I signed up for the Portland Marathon knowing that it was only a month out from my biggest adventure to-date, a seven-day stage race through the Alps called the TransAlpine Run. Unsure what the recovery time would be, I told myself I could always drop down to the half if needed although truthfully I’m not entirely sure if that was an option since the half had sold out early in the year.
The race has two distance options: full marathon or half marathon. You can currently register for the 2017 race for $130 USD for the full and $115 USD for the half (plus taxes and fees I presume). After the half sells out there is a charity entry option available that costs more (I think in the $200 range). Both are walker friendly with the caveat that the course closes after 8 hours.
I didn’t train for this race per se, but I did do a lot of training. Over the four months leading up to the race, I ran about 860 km with a total of 55,000 m elevation gain. Since I was training for a race in the Alps, I focused more on elevation than distance and since it was mainly trails, it adds up to a lot of time on feet for what it’s worth. I also did some yoga throughout the summer and forced myself to go to the gym for a little strength training.
Package Pickup & Swag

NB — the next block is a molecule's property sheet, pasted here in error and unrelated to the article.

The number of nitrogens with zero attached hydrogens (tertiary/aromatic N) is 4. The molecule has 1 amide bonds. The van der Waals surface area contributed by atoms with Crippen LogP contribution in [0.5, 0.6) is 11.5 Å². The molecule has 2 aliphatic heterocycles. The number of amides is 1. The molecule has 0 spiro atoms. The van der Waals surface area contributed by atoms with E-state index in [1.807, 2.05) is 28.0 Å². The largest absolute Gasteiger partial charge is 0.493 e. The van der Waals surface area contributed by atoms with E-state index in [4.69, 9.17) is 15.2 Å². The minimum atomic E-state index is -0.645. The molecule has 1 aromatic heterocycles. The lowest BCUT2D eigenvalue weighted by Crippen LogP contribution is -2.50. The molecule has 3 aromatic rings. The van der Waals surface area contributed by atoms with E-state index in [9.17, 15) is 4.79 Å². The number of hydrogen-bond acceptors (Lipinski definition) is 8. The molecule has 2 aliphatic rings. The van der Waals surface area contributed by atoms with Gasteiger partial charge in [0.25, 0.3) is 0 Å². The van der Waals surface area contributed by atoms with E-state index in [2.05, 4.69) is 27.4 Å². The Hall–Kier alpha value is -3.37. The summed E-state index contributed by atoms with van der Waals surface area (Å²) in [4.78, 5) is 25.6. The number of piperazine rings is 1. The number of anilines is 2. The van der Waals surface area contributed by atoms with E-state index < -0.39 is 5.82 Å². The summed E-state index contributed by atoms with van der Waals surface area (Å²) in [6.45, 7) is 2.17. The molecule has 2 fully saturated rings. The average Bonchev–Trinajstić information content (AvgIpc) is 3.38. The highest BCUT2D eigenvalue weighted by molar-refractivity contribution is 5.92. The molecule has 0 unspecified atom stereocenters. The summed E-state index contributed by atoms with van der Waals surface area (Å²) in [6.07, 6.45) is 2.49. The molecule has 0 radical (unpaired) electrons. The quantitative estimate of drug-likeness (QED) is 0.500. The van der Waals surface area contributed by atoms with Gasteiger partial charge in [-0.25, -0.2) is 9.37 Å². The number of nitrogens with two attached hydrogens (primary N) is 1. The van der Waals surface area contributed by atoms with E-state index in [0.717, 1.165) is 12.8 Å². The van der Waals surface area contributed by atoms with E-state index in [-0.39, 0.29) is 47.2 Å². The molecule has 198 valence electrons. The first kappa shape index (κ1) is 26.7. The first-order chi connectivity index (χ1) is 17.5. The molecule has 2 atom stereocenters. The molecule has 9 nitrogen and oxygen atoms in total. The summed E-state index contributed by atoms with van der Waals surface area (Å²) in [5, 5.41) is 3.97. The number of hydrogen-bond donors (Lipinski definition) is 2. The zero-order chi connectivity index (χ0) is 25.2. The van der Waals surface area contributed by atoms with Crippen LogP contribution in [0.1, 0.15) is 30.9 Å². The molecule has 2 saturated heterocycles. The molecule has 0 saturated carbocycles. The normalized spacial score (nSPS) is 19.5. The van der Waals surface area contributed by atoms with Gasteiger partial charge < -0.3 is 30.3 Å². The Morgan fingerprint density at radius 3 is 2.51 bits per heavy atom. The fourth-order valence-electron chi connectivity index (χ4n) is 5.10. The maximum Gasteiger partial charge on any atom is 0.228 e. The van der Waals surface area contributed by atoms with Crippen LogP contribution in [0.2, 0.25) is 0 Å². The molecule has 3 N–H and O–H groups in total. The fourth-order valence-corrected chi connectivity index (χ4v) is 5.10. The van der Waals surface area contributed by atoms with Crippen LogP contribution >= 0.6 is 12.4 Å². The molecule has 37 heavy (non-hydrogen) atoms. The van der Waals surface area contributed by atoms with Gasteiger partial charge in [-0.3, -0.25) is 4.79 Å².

The package pickup and expo was located in the Hilton Portland which was right downtown near the race start and finish lines. You had to descend a couple floors into the depths of the hotel to what looked like a parkade or basement to where the bib pickup and official race store were located, however, we were then directed up to a banquet room to get our “souvenir bag.”
I’m still not clear on if the bag itself was supposed to be a souvenir as it was just a blue plastic bag with a Portland Marathon sticker on it. Or maybe it was just a bag for holding any souvenirs that you bought. It didn’t come with anything in it (except safety pins) and it seemed odd that you didn’t get it at the same time and location as your bib. At least you could have used it to hold your bib as you wandered around the race store and up to the next room.